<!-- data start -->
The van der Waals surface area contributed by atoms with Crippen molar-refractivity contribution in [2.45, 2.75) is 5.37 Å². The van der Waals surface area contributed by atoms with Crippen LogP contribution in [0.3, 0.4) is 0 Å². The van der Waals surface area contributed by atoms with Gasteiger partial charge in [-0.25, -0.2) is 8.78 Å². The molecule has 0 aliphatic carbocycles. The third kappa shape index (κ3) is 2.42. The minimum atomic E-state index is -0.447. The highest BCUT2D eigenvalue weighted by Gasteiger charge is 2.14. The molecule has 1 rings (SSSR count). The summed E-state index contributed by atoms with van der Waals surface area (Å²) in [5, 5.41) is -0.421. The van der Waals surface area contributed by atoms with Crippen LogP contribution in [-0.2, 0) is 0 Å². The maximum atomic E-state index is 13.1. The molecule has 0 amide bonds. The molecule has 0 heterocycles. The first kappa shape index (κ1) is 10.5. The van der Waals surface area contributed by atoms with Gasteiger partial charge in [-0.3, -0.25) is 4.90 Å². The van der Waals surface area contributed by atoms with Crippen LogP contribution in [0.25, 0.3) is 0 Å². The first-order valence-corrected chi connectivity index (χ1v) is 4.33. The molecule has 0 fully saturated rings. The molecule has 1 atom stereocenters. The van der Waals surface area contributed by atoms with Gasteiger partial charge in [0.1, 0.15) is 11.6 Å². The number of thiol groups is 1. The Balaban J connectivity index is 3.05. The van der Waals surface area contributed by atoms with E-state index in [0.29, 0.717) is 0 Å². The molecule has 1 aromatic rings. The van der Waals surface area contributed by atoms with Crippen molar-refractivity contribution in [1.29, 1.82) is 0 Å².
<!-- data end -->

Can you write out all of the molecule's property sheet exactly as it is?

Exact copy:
The van der Waals surface area contributed by atoms with Crippen molar-refractivity contribution in [2.45, 2.75) is 5.37 Å². The van der Waals surface area contributed by atoms with Crippen LogP contribution in [0.3, 0.4) is 0 Å². The van der Waals surface area contributed by atoms with Gasteiger partial charge in [-0.25, -0.2) is 8.78 Å². The molecule has 0 aliphatic carbocycles. The third kappa shape index (κ3) is 2.42. The minimum atomic E-state index is -0.447. The highest BCUT2D eigenvalue weighted by Gasteiger charge is 2.14. The molecule has 1 rings (SSSR count). The summed E-state index contributed by atoms with van der Waals surface area (Å²) in [5, 5.41) is -0.421. The van der Waals surface area contributed by atoms with Crippen LogP contribution in [-0.2, 0) is 0 Å². The maximum atomic E-state index is 13.1. The molecule has 0 amide bonds. The molecule has 0 heterocycles. The first kappa shape index (κ1) is 10.5. The van der Waals surface area contributed by atoms with Gasteiger partial charge in [-0.3, -0.25) is 4.90 Å². The van der Waals surface area contributed by atoms with Crippen LogP contribution in [0.25, 0.3) is 0 Å². The first-order valence-corrected chi connectivity index (χ1v) is 4.33. The molecule has 0 fully saturated rings. The molecule has 1 atom stereocenters. The van der Waals surface area contributed by atoms with Gasteiger partial charge in [0.1, 0.15) is 11.6 Å². The number of thiol groups is 1. The Balaban J connectivity index is 3.05. The van der Waals surface area contributed by atoms with E-state index in [0.29, 0.717) is 0 Å². The molecule has 1 aromatic rings. The van der Waals surface area contributed by atoms with Crippen molar-refractivity contribution in [1.29, 1.82) is 0 Å².